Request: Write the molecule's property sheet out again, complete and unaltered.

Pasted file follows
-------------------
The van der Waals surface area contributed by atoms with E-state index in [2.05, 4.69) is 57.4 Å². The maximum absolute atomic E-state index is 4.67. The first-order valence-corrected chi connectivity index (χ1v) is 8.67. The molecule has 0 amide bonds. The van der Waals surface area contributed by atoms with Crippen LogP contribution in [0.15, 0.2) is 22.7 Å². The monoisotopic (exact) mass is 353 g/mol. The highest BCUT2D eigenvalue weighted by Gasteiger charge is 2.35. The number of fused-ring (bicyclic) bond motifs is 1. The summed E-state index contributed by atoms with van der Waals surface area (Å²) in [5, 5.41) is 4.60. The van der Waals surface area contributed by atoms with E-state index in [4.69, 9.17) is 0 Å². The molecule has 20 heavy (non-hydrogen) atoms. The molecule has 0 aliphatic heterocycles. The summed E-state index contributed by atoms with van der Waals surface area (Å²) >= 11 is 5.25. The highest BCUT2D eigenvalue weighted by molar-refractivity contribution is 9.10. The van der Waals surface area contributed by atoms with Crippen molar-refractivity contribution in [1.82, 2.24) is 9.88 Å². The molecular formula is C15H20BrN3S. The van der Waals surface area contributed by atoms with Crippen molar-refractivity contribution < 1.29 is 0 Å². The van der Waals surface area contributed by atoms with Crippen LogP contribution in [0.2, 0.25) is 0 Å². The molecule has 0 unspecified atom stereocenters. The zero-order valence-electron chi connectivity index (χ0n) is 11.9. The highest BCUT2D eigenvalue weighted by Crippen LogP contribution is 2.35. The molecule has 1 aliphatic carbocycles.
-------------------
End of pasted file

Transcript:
The van der Waals surface area contributed by atoms with E-state index in [2.05, 4.69) is 57.4 Å². The maximum absolute atomic E-state index is 4.67. The first-order valence-corrected chi connectivity index (χ1v) is 8.67. The molecule has 0 amide bonds. The van der Waals surface area contributed by atoms with Crippen LogP contribution in [0.15, 0.2) is 22.7 Å². The monoisotopic (exact) mass is 353 g/mol. The highest BCUT2D eigenvalue weighted by Gasteiger charge is 2.35. The number of fused-ring (bicyclic) bond motifs is 1. The summed E-state index contributed by atoms with van der Waals surface area (Å²) in [5, 5.41) is 4.60. The van der Waals surface area contributed by atoms with E-state index in [4.69, 9.17) is 0 Å². The molecule has 20 heavy (non-hydrogen) atoms. The molecule has 0 aliphatic heterocycles. The summed E-state index contributed by atoms with van der Waals surface area (Å²) >= 11 is 5.25. The highest BCUT2D eigenvalue weighted by molar-refractivity contribution is 9.10. The van der Waals surface area contributed by atoms with Crippen molar-refractivity contribution in [1.82, 2.24) is 9.88 Å². The molecular formula is C15H20BrN3S. The van der Waals surface area contributed by atoms with Crippen molar-refractivity contribution < 1.29 is 0 Å². The van der Waals surface area contributed by atoms with Crippen LogP contribution in [0.2, 0.25) is 0 Å². The molecule has 0 unspecified atom stereocenters. The zero-order valence-electron chi connectivity index (χ0n) is 11.9. The highest BCUT2D eigenvalue weighted by Crippen LogP contribution is 2.35. The molecule has 1 aliphatic carbocycles.